The Federal Election Commission not only limits how much an individual can give to a particular candidate, PAC, or party committee, it also limits the aggregate amount an individual can give to all federal political committees during a two-year period (the aggregate biennial limit).

Earlier this week, the Supreme Court accepted a case challenging the biennial limits. The lower court upheld the limits as necessary to prevent circumvention of the contribution limits to any one candidate, PAC, or party. Under the court’s theory, an individual could give a large amount to a party committee, which could then use that money to contribute to a candidate or make coordinated expenditures for that candidate. This would be true even if the individual had “maxed out” to the candidate in direct contributions. The plaintiffs argue that the aggregate limits do nothing to prevent quid pro quo corruption – which the Supreme Court has said is the only basis for restricting contributions – since there are already limits on how much an individual can give to any one candidate.

Although it is always difficult to predict what the Supreme Court will do, it seems to us that there are three different outcomes possible:

1.) The Court could affirm the district court and uphold the limits based on the anti-circumvention rationale.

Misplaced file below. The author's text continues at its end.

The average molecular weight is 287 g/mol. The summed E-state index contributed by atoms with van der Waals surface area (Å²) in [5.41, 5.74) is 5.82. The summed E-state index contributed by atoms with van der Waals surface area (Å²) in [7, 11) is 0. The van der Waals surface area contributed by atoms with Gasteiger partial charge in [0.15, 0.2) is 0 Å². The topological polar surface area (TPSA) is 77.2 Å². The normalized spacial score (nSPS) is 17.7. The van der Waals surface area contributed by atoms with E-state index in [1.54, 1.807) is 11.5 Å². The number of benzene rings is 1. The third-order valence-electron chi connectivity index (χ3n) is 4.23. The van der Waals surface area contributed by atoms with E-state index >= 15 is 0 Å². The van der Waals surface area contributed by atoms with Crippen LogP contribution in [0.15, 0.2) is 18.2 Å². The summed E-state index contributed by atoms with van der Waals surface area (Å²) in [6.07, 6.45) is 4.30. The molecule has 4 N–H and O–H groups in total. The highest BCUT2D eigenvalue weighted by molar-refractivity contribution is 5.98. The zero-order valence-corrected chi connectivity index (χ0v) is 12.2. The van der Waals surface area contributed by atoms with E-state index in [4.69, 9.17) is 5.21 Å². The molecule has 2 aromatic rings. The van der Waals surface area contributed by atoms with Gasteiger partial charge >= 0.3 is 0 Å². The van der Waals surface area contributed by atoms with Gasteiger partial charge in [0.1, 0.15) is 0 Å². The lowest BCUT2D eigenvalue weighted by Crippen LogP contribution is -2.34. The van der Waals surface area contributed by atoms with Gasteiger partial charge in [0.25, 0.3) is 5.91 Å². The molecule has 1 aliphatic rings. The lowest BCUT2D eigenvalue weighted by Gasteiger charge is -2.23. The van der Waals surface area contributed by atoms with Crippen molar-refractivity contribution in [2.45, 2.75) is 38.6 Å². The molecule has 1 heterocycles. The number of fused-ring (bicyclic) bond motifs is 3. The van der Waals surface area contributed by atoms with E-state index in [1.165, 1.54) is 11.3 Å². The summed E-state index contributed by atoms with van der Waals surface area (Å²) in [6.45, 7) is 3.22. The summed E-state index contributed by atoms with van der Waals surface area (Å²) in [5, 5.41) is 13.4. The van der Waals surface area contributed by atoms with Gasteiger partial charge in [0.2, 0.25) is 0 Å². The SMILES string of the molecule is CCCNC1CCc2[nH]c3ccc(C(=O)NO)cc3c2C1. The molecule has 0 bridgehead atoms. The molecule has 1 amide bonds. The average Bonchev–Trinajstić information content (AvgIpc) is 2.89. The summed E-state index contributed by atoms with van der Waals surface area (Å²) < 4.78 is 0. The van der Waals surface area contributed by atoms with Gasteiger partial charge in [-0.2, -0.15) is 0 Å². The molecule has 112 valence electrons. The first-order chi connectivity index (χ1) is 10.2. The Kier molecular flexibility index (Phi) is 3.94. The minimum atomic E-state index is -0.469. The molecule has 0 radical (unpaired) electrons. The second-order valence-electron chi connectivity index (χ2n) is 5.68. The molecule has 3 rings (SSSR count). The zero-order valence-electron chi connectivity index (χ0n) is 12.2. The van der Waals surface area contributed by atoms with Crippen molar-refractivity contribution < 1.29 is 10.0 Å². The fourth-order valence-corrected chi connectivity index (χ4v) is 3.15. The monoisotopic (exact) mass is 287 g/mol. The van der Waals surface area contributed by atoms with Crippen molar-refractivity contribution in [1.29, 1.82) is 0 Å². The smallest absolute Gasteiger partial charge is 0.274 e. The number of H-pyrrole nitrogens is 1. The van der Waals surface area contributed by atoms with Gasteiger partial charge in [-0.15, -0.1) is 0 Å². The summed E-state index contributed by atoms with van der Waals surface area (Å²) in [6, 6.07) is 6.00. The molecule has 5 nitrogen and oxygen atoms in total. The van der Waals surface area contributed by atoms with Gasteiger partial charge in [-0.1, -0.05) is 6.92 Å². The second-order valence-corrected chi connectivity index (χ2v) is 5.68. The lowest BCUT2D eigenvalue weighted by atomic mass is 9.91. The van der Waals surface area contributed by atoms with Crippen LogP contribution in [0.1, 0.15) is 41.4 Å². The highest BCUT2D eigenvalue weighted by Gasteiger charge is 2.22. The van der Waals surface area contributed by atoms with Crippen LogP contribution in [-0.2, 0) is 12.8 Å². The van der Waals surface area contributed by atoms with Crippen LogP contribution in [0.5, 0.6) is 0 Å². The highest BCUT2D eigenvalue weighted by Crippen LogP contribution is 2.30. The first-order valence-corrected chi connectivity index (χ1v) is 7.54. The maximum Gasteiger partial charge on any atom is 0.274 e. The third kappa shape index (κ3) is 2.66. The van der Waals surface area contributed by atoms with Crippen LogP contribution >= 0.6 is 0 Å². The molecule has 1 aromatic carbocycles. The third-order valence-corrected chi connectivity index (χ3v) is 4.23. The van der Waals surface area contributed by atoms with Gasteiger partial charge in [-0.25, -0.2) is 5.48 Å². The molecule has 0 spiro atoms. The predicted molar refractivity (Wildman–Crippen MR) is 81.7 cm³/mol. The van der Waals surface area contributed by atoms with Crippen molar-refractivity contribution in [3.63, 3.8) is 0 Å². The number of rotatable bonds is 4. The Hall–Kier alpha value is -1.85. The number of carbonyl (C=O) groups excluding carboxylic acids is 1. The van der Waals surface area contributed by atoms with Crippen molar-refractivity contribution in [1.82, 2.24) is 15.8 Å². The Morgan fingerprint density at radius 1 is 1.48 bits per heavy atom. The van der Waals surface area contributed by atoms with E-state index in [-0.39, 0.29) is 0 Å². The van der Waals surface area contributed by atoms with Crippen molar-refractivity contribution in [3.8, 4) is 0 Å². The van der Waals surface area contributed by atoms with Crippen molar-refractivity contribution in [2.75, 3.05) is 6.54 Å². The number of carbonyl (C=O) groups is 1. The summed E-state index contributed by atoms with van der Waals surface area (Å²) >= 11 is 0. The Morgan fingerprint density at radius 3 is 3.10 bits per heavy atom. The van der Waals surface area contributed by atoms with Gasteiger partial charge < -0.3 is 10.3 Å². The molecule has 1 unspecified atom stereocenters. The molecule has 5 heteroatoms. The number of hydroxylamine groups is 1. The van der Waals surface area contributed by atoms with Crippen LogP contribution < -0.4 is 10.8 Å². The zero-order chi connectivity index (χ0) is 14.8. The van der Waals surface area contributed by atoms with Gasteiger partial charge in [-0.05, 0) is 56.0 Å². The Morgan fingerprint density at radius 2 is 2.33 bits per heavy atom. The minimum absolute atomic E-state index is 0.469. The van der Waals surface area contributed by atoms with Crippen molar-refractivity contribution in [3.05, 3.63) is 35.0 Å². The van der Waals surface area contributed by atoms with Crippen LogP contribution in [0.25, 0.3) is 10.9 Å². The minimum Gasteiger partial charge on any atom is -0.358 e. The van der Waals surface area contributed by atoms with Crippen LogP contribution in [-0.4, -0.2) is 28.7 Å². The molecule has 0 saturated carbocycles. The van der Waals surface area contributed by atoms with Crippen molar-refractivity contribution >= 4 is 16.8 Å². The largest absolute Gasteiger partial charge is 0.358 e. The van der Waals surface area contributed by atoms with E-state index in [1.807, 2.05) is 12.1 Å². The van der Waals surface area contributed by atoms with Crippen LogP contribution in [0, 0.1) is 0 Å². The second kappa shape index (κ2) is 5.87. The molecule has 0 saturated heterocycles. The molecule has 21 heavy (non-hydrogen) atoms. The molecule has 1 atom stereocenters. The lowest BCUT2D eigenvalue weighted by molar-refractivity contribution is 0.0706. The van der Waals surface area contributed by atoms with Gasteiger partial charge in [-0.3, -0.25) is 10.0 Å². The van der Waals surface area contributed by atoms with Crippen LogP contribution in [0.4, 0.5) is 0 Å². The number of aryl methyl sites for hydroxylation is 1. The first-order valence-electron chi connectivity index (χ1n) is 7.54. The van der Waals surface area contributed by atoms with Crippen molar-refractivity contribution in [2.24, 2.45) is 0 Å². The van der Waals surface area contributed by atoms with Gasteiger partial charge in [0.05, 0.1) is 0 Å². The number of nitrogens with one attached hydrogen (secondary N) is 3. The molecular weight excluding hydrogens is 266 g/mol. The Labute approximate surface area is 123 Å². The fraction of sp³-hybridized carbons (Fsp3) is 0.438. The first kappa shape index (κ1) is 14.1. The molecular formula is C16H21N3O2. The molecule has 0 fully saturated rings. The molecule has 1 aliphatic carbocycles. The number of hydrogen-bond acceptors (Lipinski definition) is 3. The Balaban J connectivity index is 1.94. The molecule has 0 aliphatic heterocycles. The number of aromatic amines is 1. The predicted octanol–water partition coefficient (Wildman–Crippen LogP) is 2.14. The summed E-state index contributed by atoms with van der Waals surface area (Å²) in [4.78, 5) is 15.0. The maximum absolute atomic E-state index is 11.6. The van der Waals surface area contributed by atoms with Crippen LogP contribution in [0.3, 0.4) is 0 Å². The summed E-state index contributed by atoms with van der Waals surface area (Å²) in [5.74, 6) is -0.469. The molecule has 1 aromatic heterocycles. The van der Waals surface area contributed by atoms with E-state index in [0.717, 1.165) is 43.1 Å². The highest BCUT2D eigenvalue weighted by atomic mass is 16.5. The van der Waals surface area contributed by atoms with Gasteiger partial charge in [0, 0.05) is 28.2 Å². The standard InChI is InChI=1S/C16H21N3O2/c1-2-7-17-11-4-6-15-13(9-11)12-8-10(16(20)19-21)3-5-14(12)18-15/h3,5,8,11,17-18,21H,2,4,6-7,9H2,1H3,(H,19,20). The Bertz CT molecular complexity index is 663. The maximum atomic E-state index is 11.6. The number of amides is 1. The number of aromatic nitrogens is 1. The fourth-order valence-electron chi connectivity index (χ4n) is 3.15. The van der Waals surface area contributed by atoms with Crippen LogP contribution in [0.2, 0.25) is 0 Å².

2.) The Court could strike down the limits, using an intermediate level of scrutiny (there is much debate about how much deference a court should give to legislative decisions about contribution limits). This would do away with the aggregate biennial limits, but perhaps discourage further challenges to the individual limits or to prohibitions on corporate contributions.

3.) The Court could articulate a stricter level of scrutiny that would invite challenges to virtually all contribution limits.

If the Court were to apply a stricter level of scrutiny to contribution limits, it will not take long before we see challenges to the amount of the individual limits or the prohibitions on corporate contributions. In fact, the Court is currently considering whether to hear a separate case involving the constitutionality of the corporate contribution ban. Perhaps fearing the worst from the Court, and recognizing that in the wake of Citizens United independent groups are able to raise much larger amounts than candidates and parties, some reform advocates are suggesting it may be time to abandon contribution limits altogether in return for more rigorous disclosure rules. As Larry Norton said earlier in USA Today, “Any campaign-finance restriction that gets heard by the Supreme Court right now is vulnerable.”

If you’d like to hear more about this case, be sure to listen to The Inner Loop on Thursday, February 28 at 1:00, when Ron Jacobs will talk to longtime Washington hands Howard Marlowe and Michael Willis or sign up for the American League of Lobbyists’ presentation on the topic.